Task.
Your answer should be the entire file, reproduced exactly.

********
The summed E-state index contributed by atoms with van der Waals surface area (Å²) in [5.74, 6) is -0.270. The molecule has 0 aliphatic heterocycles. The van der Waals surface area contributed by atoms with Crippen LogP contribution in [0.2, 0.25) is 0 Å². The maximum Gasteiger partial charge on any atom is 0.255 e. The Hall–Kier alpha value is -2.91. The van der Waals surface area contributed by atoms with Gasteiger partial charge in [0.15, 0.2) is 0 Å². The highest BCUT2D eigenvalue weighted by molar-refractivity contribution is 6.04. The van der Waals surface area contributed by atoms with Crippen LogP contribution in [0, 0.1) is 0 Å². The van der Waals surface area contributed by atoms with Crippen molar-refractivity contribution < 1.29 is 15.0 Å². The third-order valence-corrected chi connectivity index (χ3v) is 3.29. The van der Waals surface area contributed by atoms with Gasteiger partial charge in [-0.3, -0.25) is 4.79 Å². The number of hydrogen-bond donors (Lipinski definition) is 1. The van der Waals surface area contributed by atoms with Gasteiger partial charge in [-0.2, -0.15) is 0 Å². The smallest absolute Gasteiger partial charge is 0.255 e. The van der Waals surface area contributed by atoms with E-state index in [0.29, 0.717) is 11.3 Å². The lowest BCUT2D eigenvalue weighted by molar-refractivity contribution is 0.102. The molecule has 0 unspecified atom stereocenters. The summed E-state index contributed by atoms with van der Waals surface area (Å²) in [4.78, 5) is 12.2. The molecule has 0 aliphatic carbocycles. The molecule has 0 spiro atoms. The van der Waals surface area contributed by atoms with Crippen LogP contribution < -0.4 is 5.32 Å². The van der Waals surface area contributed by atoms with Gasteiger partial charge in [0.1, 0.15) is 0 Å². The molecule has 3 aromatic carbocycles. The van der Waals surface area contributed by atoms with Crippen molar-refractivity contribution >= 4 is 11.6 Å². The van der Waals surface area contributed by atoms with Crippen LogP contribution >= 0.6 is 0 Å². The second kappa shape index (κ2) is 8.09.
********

The summed E-state index contributed by atoms with van der Waals surface area (Å²) in [5.74, 6) is -0.270. The molecule has 0 aliphatic heterocycles. The van der Waals surface area contributed by atoms with Crippen LogP contribution in [0.2, 0.25) is 0 Å². The maximum Gasteiger partial charge on any atom is 0.255 e. The Hall–Kier alpha value is -2.91. The van der Waals surface area contributed by atoms with Gasteiger partial charge in [0.15, 0.2) is 0 Å². The highest BCUT2D eigenvalue weighted by molar-refractivity contribution is 6.04. The van der Waals surface area contributed by atoms with Crippen LogP contribution in [0, 0.1) is 0 Å². The van der Waals surface area contributed by atoms with Crippen molar-refractivity contribution < 1.29 is 15.0 Å². The third-order valence-corrected chi connectivity index (χ3v) is 3.29. The van der Waals surface area contributed by atoms with Gasteiger partial charge in [-0.3, -0.25) is 4.79 Å². The number of hydrogen-bond donors (Lipinski definition) is 1. The van der Waals surface area contributed by atoms with Gasteiger partial charge in [-0.2, -0.15) is 0 Å². The smallest absolute Gasteiger partial charge is 0.255 e. The van der Waals surface area contributed by atoms with E-state index in [0.29, 0.717) is 11.3 Å². The lowest BCUT2D eigenvalue weighted by molar-refractivity contribution is 0.102. The molecule has 0 unspecified atom stereocenters. The summed E-state index contributed by atoms with van der Waals surface area (Å²) in [4.78, 5) is 12.2. The molecule has 0 aliphatic carbocycles. The molecule has 0 spiro atoms. The van der Waals surface area contributed by atoms with Crippen LogP contribution < -0.4 is 5.32 Å². The van der Waals surface area contributed by atoms with Gasteiger partial charge in [0.1, 0.15) is 0 Å². The molecule has 3 aromatic carbocycles. The van der Waals surface area contributed by atoms with Crippen molar-refractivity contribution >= 4 is 11.6 Å². The van der Waals surface area contributed by atoms with Crippen LogP contribution >= 0.6 is 0 Å². The second kappa shape index (κ2) is 8.09.